CEREH = CHEER
TCEFH = FETCH
TOTTAO = TATTOO
NLNEIO = ONLINE
HER STUDENTS WERE LEARNING CURSIVE AND FOLLOWED HER INSTRUCTIONS – – –
HER ET TTT OLE = TO THE LETTER
Happy Tuesday fellow word-nerds! Who knew there was so much contention when it came to learning how to write fancy letters?! A simple Google search for “when did cursive writing start being taught in schools” returned countless articles offering opinions serving both sides of the issue. Proponents fiercely argue that it’s a time honored tradition while opponents say it’s no longer useful due to the abundance of computer keyboards and screens. Other than writing out Christmas cards, a shopping list or signing a check or document, I don’t find myself using it all that much. But when I stopped to really think about it for a minute, I realized that I used cursive for tasks that have —for the most part— all gone the way of the dinosaurs! Our school doesn’t teach it, but my kids have learned to both read and write it on their own. A little self-initiative on their parts, as well as some gentle prodding on mine, made the task quick and painless.
There weren’t any new clue words for the second day in a row, but that suited me just fine because those chosen for the lineup were challenging enough. Each anagram came up as a “Hoyt-Original,”which is simply a fancy way of saying that each scramble was also new. ONLINE definitely tripped me up the longest as I kept trying to force the N’s together. It happened to randomly come into view when I scrambled the letters a few times on my own though. It was our most recent anagram as well but I don’t recall it giving me that much trouble last time.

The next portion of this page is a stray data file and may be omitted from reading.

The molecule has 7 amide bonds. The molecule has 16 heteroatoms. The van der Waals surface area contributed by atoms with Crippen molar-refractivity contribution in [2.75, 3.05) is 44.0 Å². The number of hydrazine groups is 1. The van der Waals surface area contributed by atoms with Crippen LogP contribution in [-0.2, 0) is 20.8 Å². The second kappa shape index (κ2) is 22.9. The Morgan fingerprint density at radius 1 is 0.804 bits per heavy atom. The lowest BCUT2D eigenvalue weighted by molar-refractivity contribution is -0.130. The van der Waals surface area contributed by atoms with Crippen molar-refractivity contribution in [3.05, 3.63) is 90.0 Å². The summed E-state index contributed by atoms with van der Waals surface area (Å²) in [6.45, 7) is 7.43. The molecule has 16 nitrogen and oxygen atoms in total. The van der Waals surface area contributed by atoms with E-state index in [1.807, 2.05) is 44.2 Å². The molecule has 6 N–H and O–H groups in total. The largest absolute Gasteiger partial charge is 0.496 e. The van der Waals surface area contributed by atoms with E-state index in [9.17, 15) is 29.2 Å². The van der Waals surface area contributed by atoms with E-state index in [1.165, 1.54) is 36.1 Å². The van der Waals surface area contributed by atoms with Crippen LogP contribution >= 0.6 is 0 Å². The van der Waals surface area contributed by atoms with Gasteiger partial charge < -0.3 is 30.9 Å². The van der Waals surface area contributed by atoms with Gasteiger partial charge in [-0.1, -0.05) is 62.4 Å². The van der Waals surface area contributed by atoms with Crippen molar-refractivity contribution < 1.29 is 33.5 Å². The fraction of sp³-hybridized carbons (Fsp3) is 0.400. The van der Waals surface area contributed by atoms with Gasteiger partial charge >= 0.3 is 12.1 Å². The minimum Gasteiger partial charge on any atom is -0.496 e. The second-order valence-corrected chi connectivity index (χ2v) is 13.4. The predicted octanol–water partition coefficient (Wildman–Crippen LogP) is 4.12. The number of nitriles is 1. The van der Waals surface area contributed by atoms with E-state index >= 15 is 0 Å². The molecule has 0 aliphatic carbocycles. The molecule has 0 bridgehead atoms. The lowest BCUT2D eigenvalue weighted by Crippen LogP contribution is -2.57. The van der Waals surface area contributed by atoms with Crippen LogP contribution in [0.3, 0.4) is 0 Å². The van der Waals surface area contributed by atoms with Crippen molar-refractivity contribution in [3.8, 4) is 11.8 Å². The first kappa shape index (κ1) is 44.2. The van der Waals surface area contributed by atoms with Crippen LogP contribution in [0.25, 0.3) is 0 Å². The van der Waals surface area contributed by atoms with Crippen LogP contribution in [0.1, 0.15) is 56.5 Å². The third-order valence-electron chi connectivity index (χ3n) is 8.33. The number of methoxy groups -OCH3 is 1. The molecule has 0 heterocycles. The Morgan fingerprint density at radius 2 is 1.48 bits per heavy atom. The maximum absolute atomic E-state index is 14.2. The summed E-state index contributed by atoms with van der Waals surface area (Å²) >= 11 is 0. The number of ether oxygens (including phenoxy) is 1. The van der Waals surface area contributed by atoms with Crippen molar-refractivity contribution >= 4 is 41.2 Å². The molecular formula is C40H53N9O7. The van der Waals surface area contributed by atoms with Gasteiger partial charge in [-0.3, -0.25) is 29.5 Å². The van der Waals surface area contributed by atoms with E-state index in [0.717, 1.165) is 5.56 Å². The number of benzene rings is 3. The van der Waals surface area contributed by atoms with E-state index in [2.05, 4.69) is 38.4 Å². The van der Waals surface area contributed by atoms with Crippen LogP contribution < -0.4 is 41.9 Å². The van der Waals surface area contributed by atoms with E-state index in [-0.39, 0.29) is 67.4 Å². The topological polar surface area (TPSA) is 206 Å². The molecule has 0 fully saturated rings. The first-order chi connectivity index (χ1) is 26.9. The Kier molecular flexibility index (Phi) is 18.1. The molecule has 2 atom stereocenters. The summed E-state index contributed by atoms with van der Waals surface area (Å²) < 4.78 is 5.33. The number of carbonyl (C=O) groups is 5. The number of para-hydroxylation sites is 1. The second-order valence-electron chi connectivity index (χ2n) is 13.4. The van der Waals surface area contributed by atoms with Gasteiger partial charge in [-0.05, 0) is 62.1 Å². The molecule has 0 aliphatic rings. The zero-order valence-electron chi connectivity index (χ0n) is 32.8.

Our cartoon was a period piece of a school classroom, and judging by the hairdos and clothing styles, I’d say we’re somewhere in the early 1900’s. The 5 characters filled the panel out nicely, and there was enough space left over to easily reading the writing on the blackboard. My favorite detail was the line drawing tool sitting on the sill. I remember seeing a similar one during my elementary years. But that one was of the 5-pronged variety and it was used to easily draw staff lines. The only thing that was missing in the piece was perhaps a flag on a pole in the background. No classroom is really complete without one!
The final solve was an anagram consisting 11-letters. There sure were a lot of T’s and E’s, but their over-abundance seemed less intimidating when the clues in the drawing were taken into account. The LETTERs on the board were the big hint and I easily saw the word after a taking a few peeks at the layout. THE came next, and TO was spelled out perfectly in the remainder for the finish. Have a terrific Tuesday, and I’ll see you right back here tomorrow!